Stargazing Down a Microscope
Scopic was an inter-disciplinary educational initiative for school students in years 6-8, engaging them in both the sciences and the arts. With educational resources hosted on the Scopic website, students were first directed to play the Scopic memory game to familiarize themselves with microscopic images produced in biological research and telescopic images from space. In their art classes they were given the opportunity to produce works inspired by the images on the website. These were entered into a competition, where winners displayed their work in the Albert Hall, London in May 2008. “Sparkly”, “intelligent” and “well thought out” were just a few of the words used by UK school-children to describe artwork created by their peers.
Subsequently, the exhibition moved to Durham University’s Calman Learning Centre. Both the artworks and their soundtracks, created by schools in association with composer Duncan Chapman, were available online at the Scopic gallery.
Scopic was an arts project designed to inspire young people with the beauty and wonder of science. We hoped that students, who wouldn’t otherwise choose science, might re-evaluate their perception of biology, chemistry or physics as boring.
The MRC Clinical Sciences Centre funded the development of the website and computer game featuring Sir Patrick Moore. The stunning array of imagery, from supernovas to stem cells, was kindly provided by scientists all over the world. Astronomical and biological counterparts were paired together on the basis of their visual similarity.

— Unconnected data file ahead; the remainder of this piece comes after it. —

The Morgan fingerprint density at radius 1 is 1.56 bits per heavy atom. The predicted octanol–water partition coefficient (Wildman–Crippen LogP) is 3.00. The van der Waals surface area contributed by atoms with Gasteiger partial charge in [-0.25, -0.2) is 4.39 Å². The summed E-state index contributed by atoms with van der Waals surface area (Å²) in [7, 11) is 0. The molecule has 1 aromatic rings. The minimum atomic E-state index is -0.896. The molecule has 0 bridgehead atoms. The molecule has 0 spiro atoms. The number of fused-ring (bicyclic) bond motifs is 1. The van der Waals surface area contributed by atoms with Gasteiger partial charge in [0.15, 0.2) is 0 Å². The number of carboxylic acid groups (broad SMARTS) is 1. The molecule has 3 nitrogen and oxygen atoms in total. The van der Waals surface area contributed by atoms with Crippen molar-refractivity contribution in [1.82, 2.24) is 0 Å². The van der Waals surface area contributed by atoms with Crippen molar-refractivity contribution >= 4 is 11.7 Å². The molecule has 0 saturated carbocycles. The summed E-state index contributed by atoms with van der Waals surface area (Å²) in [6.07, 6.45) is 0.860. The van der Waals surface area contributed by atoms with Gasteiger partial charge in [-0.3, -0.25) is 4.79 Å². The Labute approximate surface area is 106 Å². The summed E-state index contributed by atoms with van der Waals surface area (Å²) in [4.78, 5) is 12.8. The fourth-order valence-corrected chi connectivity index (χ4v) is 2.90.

The first Scopic competition and exhibition were organised in association with the Royal Albert Hall and Durham University. Twelve schools in Durham and London were invited to create artwork inspired by both inner and outer space. Students chose a starting image and responded by creating a Scopic partner.
Winning entries were selected by an illustrious panel of judges including Dr Brian May and Lord Robert Winston. Lord Winston awarded Scopic prizes to exhibitors at the Royal Albert Hall and congratulated students adding “Art and science aren’t separate. They’re both part of something that is very special to mankind: human conciousness.”
Nine year old Emily C from Newker Primary School scooped the best microscopic prize for her creation: the Tonsilrainbowlitis Virus, a response to the spirograph nebula. Lakshmi Piette and Catherine Duffell of St Godrics Primary School were awarded best telescopic work for their imaginative Red Hole, a response to human skin cells.
Baroness Susan Greenfield, a Scopic competition judge, said “Scopic successfully bridges the gap between science and art. The creative response from UK school-children reflects the effectiveness of cross-platform approaches to education. Scopic is an inspiration. Let’s hope it makes more young pupils interested in science as a subject.”